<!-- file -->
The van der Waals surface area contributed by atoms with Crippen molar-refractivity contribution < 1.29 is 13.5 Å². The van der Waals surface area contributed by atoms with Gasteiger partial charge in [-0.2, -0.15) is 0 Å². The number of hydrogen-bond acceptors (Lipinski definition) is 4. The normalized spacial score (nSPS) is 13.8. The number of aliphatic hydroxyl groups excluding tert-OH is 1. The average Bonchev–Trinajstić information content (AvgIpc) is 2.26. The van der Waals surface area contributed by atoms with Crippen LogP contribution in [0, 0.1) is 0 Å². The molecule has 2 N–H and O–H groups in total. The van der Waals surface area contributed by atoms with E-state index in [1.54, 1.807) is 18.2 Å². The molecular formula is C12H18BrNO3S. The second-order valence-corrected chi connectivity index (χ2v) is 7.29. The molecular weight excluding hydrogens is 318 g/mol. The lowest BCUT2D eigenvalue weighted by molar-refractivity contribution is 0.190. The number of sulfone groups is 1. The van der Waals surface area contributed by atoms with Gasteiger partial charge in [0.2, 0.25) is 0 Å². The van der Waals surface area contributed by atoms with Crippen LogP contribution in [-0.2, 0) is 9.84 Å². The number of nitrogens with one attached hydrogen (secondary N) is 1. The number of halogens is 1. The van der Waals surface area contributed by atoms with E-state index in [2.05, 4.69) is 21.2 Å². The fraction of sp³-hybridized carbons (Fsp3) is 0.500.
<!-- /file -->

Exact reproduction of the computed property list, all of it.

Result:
The van der Waals surface area contributed by atoms with Crippen molar-refractivity contribution < 1.29 is 13.5 Å². The van der Waals surface area contributed by atoms with Gasteiger partial charge in [-0.2, -0.15) is 0 Å². The number of hydrogen-bond acceptors (Lipinski definition) is 4. The normalized spacial score (nSPS) is 13.8. The number of aliphatic hydroxyl groups excluding tert-OH is 1. The average Bonchev–Trinajstić information content (AvgIpc) is 2.26. The van der Waals surface area contributed by atoms with Crippen LogP contribution in [0, 0.1) is 0 Å². The molecule has 2 N–H and O–H groups in total. The van der Waals surface area contributed by atoms with E-state index in [1.54, 1.807) is 18.2 Å². The molecular formula is C12H18BrNO3S. The second-order valence-corrected chi connectivity index (χ2v) is 7.29. The molecular weight excluding hydrogens is 318 g/mol. The lowest BCUT2D eigenvalue weighted by molar-refractivity contribution is 0.190. The number of sulfone groups is 1. The van der Waals surface area contributed by atoms with Gasteiger partial charge in [0.2, 0.25) is 0 Å². The van der Waals surface area contributed by atoms with Crippen LogP contribution in [-0.2, 0) is 9.84 Å². The number of nitrogens with one attached hydrogen (secondary N) is 1. The number of halogens is 1. The van der Waals surface area contributed by atoms with E-state index in [2.05, 4.69) is 21.2 Å². The fraction of sp³-hybridized carbons (Fsp3) is 0.500.